monster prawn or local whole fish is grilled before your hungry eyes.

At another little trolley, an aged woman makes rujak, the
classic Indonesian salad of papaya, cucumber and sweet potato, tossed in
a salty-sweet, chili palm sugar dressing, and the bebek rica-rica, a
fiery duck curry, is the best I’ve tasted.

The dessert display groans with sweetly coloured ice-creams
and petite fours, sharing the limelight with cantik manis (literally,
“beautiful dessert”), a pink banana and tapioca slice arranged beside
green dadar gulung rolls and klepon, little balls filled with liquid
palm sugar that has my Indonesian colleague reminiscing of her
childhood.

The next day, I want to experiment to see if that
happy-kids-club thing wasn’t a fluke. Small Child runs toward said club.
Looking good.

I run toward spa. Even better. The masseuse slaving over my
densely knotted shoulders nods knowingly when I mention my young
daughter (“Ah, picking her up all the time,” she diagnoses
sympathetically as she drives a thumb beneath my shoulder blade, making
it stick up like a chicken’s wing. It feels surprisingly good.)

It’s also at this hands-free time that I discover another
hotel secret: walk out the front entrance and you literally walk into
Zara, in the Beachwalk shopping mall, which shares the same block of
real estate. Zara and Top Shop not your thing? OK, head for Armani, the
surfware shops, slick cafes.

If you’re in the market for exceptional local fashion, make a
beeline for Satu, which showcases Bali’s best labels including Natasha
Gan’s floaty dresses, chic, monochromatic pants suits from Uluwatu Lace
and bags by Jakata-based Soe.Hoe.

I also pop in to the beautiful Museum Kain, Bali’s first
cloth (“kain”) museum, well curated with excellent interactive displays
on the history of Indonesian fabric design.

It’s our last day, and Small Girl has spent every waking
minute either talking about or dancing around the kids’ club. I have to
pry her out to check out.

At the reception, the three-year-old drops to the floor and
turns on a spectacular tantrum. People turn to stare, disapprovingly as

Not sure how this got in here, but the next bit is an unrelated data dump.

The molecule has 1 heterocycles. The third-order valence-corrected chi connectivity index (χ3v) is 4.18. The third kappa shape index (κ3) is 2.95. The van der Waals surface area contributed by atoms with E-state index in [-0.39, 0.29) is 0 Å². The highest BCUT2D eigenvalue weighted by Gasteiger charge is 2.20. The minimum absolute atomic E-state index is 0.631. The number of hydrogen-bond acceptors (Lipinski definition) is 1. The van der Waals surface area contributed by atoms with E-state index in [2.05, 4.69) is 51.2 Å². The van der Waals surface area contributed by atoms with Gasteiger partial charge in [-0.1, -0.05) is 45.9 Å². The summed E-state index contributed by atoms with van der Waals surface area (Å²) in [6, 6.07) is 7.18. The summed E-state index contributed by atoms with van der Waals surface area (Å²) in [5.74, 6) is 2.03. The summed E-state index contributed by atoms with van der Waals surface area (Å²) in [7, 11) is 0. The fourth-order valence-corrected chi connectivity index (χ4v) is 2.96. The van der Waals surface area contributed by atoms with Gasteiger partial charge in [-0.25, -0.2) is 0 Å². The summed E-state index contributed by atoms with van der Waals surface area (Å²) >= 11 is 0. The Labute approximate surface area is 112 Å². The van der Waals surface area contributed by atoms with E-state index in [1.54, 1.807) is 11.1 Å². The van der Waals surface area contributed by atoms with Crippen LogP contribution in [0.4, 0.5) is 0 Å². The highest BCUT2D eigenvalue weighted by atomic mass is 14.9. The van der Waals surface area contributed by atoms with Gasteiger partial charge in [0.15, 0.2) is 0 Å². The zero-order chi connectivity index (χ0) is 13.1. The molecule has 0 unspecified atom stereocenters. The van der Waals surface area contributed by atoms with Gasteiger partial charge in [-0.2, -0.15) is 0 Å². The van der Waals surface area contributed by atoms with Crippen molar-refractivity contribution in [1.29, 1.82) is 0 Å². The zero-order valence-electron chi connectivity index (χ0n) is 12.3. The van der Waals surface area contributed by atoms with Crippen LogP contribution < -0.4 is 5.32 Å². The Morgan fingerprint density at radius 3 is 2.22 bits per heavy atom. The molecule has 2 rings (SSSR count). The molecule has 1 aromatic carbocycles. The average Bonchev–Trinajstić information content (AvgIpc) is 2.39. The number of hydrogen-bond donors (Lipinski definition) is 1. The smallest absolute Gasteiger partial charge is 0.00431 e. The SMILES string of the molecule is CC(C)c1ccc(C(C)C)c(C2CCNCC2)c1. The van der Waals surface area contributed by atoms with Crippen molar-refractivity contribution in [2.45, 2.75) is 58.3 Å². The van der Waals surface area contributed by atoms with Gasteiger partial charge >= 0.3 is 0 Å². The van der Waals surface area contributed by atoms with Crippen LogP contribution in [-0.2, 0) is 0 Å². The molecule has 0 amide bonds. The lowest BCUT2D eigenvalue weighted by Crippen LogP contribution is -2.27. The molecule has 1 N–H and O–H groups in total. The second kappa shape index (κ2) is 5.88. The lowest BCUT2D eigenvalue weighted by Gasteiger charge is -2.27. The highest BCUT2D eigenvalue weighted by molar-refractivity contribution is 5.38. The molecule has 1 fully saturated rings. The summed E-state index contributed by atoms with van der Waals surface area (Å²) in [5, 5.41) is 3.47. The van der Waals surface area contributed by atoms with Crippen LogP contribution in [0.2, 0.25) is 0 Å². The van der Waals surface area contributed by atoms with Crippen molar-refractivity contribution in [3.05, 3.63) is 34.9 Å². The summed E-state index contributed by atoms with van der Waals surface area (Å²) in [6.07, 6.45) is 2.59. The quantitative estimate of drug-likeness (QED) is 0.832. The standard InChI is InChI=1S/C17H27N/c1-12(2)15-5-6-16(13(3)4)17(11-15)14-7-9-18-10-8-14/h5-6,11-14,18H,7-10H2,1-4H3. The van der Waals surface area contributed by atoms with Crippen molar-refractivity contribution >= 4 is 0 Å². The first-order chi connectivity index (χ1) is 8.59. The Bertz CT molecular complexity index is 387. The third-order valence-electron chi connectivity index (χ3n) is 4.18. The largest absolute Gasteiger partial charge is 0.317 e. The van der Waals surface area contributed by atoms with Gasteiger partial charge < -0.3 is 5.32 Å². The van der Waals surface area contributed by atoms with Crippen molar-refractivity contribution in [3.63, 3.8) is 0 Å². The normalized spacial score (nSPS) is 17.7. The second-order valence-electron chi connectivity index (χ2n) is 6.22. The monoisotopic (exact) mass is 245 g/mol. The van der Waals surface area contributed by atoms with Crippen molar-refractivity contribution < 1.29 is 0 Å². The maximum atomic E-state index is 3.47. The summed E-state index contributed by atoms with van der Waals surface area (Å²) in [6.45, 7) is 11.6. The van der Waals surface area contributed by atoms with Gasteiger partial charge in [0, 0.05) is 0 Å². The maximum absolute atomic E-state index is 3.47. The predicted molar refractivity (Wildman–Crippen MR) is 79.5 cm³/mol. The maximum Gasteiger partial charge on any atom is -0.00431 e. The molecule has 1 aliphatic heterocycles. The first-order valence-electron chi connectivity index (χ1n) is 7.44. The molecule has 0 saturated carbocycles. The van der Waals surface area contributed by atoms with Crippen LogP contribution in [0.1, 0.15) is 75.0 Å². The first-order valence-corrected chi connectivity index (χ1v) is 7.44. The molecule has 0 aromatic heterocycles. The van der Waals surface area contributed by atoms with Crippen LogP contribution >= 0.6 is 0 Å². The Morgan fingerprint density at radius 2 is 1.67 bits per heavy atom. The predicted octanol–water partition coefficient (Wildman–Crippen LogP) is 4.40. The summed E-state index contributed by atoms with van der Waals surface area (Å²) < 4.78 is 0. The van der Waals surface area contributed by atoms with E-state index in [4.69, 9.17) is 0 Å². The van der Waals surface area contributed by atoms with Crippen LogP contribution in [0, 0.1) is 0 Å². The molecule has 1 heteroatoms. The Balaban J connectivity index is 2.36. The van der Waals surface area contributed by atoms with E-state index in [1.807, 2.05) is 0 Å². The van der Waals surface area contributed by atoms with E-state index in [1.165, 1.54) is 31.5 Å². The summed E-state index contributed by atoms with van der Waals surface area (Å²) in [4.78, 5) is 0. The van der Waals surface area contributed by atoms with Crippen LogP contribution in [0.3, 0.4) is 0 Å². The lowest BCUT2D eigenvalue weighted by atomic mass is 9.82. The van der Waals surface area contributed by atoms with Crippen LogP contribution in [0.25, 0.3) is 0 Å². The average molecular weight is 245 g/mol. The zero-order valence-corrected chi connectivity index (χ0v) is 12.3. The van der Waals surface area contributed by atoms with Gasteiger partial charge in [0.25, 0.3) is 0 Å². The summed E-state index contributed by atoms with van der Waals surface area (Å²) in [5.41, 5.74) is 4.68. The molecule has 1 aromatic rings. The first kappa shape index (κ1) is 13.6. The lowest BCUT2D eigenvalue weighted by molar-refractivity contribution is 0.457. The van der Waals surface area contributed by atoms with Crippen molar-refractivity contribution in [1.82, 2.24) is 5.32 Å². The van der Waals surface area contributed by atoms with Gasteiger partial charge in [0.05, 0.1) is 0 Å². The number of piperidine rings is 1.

her howls echo throughout vast lobby.

“Noooo! I want to go to kids’ club! I don’t want to go home!”

Dario, the general manager, passes us with a small smile: he knows I’ll be back.

The writer was a guest of Sheraton Kuta Bali.

TRIP NOTES

GETTING THERE Fly direct to Bali from Australia with Garuda Indonesia, Virgin Australia or Jetstar. See garuda-indonesia.com; virginaustralia.com; jetstar.com

STAYING THERE The Play@Sheraton family package includes breakfast, kids’
club, a play pack, kid’s manicure, free-flow bottle for juice or milk
and all kids’ meals from $215 a room, a night (two-night minimum) for
two adults and two kids under 12. Sunday’s Market Brunch costs from $25
for adults, $12.50 for children, and is open to non-guests. A Shine Spa
signature massage costs from $37 for an hour. Sheraton Bali Kuta, phone 1800 073 535; see sheratonbalikuta.com

MORE INFORMATION
indonesia.travel


This story by Belinda Jackson was published in Sydney’s Sun-Herald newspaper.

Travel deals: Indonesia’s Gili islands

Flying to Fiji’s Mamanucas with the kids.

Those looking beyond Bali into the rest of Indonesia’s archipelago are finding themselves in the Gili Islands off the coast of Lombok, a two-hour fast ferry from Bali. Otherwise, we love Noos-aaah or pootling around Fiji by seaplane. 

If you’d prefer to play winter princess, check out a tour from Helsinki to St Petersburg, WWI battlefields or (dare we say it) Victoria’s Philip Island? It’s all here, in this week’s best international and domestic travel deals.
GO NOW
QUEENSLAND
Get two nights free when you book a seven-night holiday,
worth $950, at the absolute beachfront apartments at Seahaven Noosa until July
31. The 4.5-star property includes four heated pools, spa, gym and bbq. From $2375,
seven nights. (07) 5447 3422, seahavennoosa.com.au.
RUSSIA
Travel by coach and rail from Helsinki to St Petersburg
and Moscow on the nine-day Tsar Route tour and save $225. Includes transport,
accommodation in first-class hotels, breakfast and sightseeing. Available  August-September 2014. Costs $1891 a person,
twin share. 1300 668 844, eetbtravel.com.
The glamour of the Russian empire
GO SOON
VICTORIA
Take a
break on Phillip Island and get $200 of extras including dinner, wine and a
three-parks pass that includes the Penguin Parade when you stay two nights in a
studio spa room at the Ramada Resort Phillip Island. Costs $484, two nights,
until August 31. (03) 5952 8000, ramadaphillipisland.com.au.